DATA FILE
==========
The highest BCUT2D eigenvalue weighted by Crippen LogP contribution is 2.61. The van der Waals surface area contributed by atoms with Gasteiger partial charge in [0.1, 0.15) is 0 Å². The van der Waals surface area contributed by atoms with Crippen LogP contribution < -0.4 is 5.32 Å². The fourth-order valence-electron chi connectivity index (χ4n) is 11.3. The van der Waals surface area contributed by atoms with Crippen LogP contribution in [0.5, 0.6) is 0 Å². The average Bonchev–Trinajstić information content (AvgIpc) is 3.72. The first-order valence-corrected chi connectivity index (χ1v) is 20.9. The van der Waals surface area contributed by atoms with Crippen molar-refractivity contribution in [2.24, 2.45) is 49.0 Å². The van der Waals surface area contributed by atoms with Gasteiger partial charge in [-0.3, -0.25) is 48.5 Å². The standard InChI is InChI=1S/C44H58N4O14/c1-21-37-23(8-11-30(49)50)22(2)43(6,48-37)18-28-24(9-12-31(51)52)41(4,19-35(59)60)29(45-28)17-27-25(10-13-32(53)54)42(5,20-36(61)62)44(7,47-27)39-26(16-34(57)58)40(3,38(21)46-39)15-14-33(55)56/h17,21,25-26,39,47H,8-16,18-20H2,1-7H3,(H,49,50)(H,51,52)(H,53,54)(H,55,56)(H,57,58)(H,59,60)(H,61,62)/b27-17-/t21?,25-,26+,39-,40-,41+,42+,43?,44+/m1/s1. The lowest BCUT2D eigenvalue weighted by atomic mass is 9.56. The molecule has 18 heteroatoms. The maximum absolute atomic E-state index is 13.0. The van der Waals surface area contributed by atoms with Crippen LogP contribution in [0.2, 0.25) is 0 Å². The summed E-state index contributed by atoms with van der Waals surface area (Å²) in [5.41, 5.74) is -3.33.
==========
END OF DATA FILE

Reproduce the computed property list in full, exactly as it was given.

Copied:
The highest BCUT2D eigenvalue weighted by Crippen LogP contribution is 2.61. The van der Waals surface area contributed by atoms with Gasteiger partial charge in [0.1, 0.15) is 0 Å². The van der Waals surface area contributed by atoms with Crippen LogP contribution < -0.4 is 5.32 Å². The fourth-order valence-electron chi connectivity index (χ4n) is 11.3. The van der Waals surface area contributed by atoms with Crippen LogP contribution in [0.5, 0.6) is 0 Å². The average Bonchev–Trinajstić information content (AvgIpc) is 3.72. The first-order valence-corrected chi connectivity index (χ1v) is 20.9. The van der Waals surface area contributed by atoms with Crippen molar-refractivity contribution in [2.24, 2.45) is 49.0 Å². The van der Waals surface area contributed by atoms with Gasteiger partial charge in [-0.3, -0.25) is 48.5 Å². The standard InChI is InChI=1S/C44H58N4O14/c1-21-37-23(8-11-30(49)50)22(2)43(6,48-37)18-28-24(9-12-31(51)52)41(4,19-35(59)60)29(45-28)17-27-25(10-13-32(53)54)42(5,20-36(61)62)44(7,47-27)39-26(16-34(57)58)40(3,38(21)46-39)15-14-33(55)56/h17,21,25-26,39,47H,8-16,18-20H2,1-7H3,(H,49,50)(H,51,52)(H,53,54)(H,55,56)(H,57,58)(H,59,60)(H,61,62)/b27-17-/t21?,25-,26+,39-,40-,41+,42+,43?,44+/m1/s1. The lowest BCUT2D eigenvalue weighted by atomic mass is 9.56. The molecule has 18 heteroatoms. The maximum absolute atomic E-state index is 13.0. The van der Waals surface area contributed by atoms with Crippen LogP contribution in [0.2, 0.25) is 0 Å². The summed E-state index contributed by atoms with van der Waals surface area (Å²) in [5.41, 5.74) is -3.33.